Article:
Construction Robots in Japan as Workforce Disminishes

Article written by: Akiko Yasuhara

Link to the original article: Here

 

Construction sites in Japan are enjoying a wave of automation amid an increasing shortage of laborers, with the introduction of robots to do heavy lifting and drones that instantly collect aerial data.

As the industry ages along with the country’s graying society, construction companies are forced to look for ways to boost productivity and efficiency.

According to the Japan Federation of Construction Contractors, there will be 1.28 million fewer construction workers by fiscal 2025 compared with fiscal 2014.

In 2015, some 30 percent of all construction workers were aged over 55, while those below 29 accounted for only about 10 percent, according to the Ministry of Land, Infrastructure, Transport and Tourism.

“We will probably have a total of 900,000 workers joining the industry within the next 10 years, but the 300,000 shortage will need to be covered by boosting productivity,” said Atsushi Fujino, a spokesman at major construction firm Kajima Corp.

“That’s why we are all scrambling for a solution.”

Kajima has started using unmanned, automated dump trucks, bulldozers and vibrating rollers with GPS systems at its building sites. Using a tablet device, a worker directs the preprogrammed heavy equipment to carry out various tasks.

Only one person using a tablet, for example, is required to operate a sequence of tasks carried out by five machines that dump soil, and compact and smooth surfaces.

The automation ultimately leads to a higher level of productivity.

Currently, the machines are being used on a trial basis on a construction site for a dam in Oita Prefecture.

Shimizu Corp., another major construction firm, has developed an arm-shaped robot that lifts reinforcing rods.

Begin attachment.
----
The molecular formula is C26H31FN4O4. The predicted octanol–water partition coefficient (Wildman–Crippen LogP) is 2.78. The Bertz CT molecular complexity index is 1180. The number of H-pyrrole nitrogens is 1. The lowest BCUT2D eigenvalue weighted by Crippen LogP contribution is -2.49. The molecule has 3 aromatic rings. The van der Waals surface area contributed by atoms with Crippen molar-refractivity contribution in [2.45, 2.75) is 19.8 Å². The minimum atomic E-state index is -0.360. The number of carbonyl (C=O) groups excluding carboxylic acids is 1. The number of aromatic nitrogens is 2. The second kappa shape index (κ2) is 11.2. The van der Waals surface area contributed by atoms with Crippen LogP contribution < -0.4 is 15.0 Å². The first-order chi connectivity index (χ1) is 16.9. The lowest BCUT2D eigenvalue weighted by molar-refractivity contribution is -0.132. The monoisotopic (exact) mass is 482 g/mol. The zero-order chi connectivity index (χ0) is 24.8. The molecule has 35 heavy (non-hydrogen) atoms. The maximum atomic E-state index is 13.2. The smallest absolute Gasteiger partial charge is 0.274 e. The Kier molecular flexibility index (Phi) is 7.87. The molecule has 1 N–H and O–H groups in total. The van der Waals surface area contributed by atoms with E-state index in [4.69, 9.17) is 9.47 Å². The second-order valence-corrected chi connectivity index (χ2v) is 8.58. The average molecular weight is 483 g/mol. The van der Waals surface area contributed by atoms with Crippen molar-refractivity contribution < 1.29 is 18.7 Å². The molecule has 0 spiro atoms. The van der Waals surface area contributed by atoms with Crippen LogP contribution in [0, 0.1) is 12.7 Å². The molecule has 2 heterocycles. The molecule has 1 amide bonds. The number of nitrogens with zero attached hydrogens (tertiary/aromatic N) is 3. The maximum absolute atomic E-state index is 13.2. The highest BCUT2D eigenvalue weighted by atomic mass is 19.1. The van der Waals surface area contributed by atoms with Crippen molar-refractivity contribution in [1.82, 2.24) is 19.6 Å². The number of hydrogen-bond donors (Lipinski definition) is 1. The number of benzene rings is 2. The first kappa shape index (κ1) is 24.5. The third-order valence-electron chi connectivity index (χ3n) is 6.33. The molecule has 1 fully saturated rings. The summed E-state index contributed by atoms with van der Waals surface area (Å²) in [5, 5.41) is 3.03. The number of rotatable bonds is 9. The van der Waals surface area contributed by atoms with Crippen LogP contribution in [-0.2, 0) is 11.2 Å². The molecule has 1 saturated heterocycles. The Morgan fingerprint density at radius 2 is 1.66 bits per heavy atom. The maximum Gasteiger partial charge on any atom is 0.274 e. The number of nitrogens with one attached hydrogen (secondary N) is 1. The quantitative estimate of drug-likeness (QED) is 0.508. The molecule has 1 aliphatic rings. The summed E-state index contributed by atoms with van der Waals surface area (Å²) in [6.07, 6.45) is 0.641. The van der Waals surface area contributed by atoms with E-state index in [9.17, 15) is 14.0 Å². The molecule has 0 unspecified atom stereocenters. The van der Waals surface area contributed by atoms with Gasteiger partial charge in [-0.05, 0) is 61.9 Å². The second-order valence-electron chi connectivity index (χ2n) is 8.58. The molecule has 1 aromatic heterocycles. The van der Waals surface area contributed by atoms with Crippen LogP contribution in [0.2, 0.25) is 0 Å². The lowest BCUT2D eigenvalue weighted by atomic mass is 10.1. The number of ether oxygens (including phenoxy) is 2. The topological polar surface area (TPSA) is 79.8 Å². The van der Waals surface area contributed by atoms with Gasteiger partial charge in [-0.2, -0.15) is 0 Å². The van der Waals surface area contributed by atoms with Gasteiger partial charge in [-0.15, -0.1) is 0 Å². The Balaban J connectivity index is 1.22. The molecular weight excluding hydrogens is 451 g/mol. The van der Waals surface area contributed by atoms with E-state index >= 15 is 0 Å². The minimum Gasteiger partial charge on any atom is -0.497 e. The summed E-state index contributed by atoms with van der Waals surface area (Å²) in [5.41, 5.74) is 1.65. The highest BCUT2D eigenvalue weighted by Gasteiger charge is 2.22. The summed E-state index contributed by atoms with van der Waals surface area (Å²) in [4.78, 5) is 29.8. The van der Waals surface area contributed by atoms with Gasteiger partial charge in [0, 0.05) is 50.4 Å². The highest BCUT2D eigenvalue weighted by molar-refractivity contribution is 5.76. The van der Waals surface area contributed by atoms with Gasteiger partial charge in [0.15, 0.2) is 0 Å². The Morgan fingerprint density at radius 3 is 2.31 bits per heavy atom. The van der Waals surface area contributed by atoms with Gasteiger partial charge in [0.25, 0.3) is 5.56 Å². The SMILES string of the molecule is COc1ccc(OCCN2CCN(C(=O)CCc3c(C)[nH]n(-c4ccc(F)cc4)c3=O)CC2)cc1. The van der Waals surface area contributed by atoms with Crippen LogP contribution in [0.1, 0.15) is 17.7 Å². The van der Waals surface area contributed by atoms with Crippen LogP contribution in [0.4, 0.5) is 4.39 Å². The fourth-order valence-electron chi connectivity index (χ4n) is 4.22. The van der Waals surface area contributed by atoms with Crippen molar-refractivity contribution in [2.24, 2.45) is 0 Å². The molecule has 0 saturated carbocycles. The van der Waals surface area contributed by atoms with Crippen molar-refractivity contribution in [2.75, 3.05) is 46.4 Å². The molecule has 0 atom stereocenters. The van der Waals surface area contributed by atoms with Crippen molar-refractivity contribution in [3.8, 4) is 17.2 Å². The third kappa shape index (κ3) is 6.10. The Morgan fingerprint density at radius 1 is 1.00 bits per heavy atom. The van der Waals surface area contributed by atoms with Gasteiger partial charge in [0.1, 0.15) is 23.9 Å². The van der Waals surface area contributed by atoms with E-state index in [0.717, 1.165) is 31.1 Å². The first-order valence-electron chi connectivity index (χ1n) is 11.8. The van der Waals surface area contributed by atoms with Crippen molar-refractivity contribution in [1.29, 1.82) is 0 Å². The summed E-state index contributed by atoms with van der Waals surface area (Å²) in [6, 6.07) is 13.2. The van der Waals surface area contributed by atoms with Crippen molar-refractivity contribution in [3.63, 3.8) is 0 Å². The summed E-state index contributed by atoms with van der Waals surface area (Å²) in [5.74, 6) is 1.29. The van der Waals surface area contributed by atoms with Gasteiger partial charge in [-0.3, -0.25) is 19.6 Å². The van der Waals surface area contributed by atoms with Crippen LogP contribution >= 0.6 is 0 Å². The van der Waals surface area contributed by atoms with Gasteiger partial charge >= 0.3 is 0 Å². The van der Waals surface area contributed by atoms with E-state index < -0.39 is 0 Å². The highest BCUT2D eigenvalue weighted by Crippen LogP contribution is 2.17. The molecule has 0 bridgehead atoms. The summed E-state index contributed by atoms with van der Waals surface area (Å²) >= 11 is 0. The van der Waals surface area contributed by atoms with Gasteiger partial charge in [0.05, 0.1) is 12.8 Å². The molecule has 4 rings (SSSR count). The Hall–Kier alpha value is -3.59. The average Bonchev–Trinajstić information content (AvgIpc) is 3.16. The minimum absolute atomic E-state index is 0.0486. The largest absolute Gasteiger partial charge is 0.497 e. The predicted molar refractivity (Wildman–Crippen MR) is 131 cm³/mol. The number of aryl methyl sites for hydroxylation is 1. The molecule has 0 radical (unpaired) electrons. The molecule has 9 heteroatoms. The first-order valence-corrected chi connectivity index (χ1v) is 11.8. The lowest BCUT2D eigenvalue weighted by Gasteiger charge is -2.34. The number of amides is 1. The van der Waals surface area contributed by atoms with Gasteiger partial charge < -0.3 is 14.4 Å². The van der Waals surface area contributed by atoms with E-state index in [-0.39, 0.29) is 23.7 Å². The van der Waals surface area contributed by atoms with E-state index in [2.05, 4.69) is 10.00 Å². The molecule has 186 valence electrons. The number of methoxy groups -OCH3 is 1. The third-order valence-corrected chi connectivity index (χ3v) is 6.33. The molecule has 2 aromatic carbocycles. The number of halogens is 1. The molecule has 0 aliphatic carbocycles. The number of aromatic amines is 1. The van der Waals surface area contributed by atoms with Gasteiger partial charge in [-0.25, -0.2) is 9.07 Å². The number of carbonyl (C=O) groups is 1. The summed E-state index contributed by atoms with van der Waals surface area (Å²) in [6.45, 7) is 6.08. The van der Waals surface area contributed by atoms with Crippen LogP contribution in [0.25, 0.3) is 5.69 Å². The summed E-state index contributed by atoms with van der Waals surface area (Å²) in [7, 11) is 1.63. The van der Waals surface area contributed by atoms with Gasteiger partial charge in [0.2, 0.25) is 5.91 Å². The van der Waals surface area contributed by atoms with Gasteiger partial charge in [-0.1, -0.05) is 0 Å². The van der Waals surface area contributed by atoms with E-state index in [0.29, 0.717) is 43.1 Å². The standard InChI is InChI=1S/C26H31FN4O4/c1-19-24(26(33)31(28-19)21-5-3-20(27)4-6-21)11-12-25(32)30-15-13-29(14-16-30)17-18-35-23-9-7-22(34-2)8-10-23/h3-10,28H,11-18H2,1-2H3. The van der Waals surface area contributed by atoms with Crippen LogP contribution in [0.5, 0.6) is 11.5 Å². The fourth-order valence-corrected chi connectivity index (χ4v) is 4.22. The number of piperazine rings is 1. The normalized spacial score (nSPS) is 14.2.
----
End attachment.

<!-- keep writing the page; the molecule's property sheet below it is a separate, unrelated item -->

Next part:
It usually takes six to seven people to carry one 200-kg rod, but using the machine it requires only three workers to direct the robot and move the rod.

“This is a realization of human-robot collaboration,” said Tomoaki Ogi, a manager at the civil engineering technology division at Shimizu who helped develop the arm-shaped robot, which is now being leased out at construction sites.

Even with technological advances, construction sites are still far from being fully automated. In fact, Kajima’s Fujino said he doubts that all tasks at construction sites can be done by machines.

“There are things that only people can do, for example, getting small corners done or interiors that require artisan skills,” Fujino said. “Machines and humans excel at different levels.”

Shimizu’s Ogi agreed, saying every site was different in terms of area, soil or weather and each time a robot must be reprogrammed to fit new conditions.

Construction sites are also not like the manufacturing industry, where robots are stationary and the tasks are identical, with products moving along an assembly line.

Ogi suggested making use of the strengths of robots and humans, emphasizing that robots cannot understand nuances like their human counterparts.

“Let the robot do the heavy work under people’s (guidance),” he said.

Still, construction firms are hoping robots and building automation will encourage younger generations to join the industry.

Young people have not been attracted to construction work because of the long hours, hard work and low pay.

Yohei Oya, a 38-year-old construction supervisor at Shojigumi Inc. in Shizuoka Prefecture, uses robots and other automated machines. He said building sites were undergoing significant change.

“Productivity has boosted by five to 10 times through automation and we’re not at the site all night like we used to be. You don’t even have to be highly skilled anymore to get the work done,” Oya said.

“The burden has been reduced on our workers and on management. Work is completed in half the time it used to take.”

Oya launched a network in 2015 that connects construction firms across the country that wish to try new technologies at their sites and share information.

Thirteen companies have joined the network and use the latest technology, including drones that instantly offer a bird’s-eye view of a site and can be used for surveying and loading shovels with systems that dig soil to a set depth.